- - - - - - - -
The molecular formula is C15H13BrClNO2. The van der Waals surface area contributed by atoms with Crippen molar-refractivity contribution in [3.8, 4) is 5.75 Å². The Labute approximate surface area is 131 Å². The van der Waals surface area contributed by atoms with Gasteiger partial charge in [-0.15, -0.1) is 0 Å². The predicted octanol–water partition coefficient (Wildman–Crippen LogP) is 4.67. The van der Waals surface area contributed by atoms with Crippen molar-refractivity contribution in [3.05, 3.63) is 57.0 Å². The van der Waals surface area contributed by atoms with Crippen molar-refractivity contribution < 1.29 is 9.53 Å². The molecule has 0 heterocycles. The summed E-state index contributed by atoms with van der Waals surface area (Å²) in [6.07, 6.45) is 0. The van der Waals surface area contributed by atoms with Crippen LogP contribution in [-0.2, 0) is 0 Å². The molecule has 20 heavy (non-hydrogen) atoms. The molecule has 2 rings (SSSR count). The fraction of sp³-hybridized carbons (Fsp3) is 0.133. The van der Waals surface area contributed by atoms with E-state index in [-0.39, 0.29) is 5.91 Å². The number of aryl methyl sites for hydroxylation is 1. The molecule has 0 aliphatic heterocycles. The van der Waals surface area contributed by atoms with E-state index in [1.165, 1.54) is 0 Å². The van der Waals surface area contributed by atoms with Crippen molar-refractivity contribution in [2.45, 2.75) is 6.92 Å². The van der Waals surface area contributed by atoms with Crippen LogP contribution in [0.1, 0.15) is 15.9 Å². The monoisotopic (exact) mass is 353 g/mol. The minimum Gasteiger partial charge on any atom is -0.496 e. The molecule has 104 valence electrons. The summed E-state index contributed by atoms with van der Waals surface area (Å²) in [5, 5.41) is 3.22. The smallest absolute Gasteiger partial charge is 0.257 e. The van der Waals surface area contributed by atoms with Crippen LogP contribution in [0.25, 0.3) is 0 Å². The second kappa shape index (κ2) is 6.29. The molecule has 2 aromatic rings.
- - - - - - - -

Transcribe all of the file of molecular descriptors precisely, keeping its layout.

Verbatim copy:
The molecular formula is C15H13BrClNO2. The van der Waals surface area contributed by atoms with Crippen molar-refractivity contribution in [3.8, 4) is 5.75 Å². The Labute approximate surface area is 131 Å². The van der Waals surface area contributed by atoms with Gasteiger partial charge in [-0.15, -0.1) is 0 Å². The predicted octanol–water partition coefficient (Wildman–Crippen LogP) is 4.67. The van der Waals surface area contributed by atoms with Crippen molar-refractivity contribution in [3.05, 3.63) is 57.0 Å². The van der Waals surface area contributed by atoms with Crippen molar-refractivity contribution < 1.29 is 9.53 Å². The molecule has 0 heterocycles. The summed E-state index contributed by atoms with van der Waals surface area (Å²) in [6.07, 6.45) is 0. The van der Waals surface area contributed by atoms with Crippen LogP contribution in [-0.2, 0) is 0 Å². The molecule has 20 heavy (non-hydrogen) atoms. The molecule has 2 rings (SSSR count). The fraction of sp³-hybridized carbons (Fsp3) is 0.133. The van der Waals surface area contributed by atoms with E-state index in [-0.39, 0.29) is 5.91 Å². The number of aryl methyl sites for hydroxylation is 1. The molecule has 0 aliphatic heterocycles. The van der Waals surface area contributed by atoms with E-state index in [1.165, 1.54) is 0 Å². The van der Waals surface area contributed by atoms with Crippen molar-refractivity contribution in [2.45, 2.75) is 6.92 Å². The van der Waals surface area contributed by atoms with Crippen LogP contribution in [0.1, 0.15) is 15.9 Å². The monoisotopic (exact) mass is 353 g/mol. The minimum Gasteiger partial charge on any atom is -0.496 e. The molecule has 104 valence electrons. The summed E-state index contributed by atoms with van der Waals surface area (Å²) in [5, 5.41) is 3.22. The smallest absolute Gasteiger partial charge is 0.257 e. The van der Waals surface area contributed by atoms with Crippen LogP contribution in [0.25, 0.3) is 0 Å². The second kappa shape index (κ2) is 6.29. The molecule has 2 aromatic rings.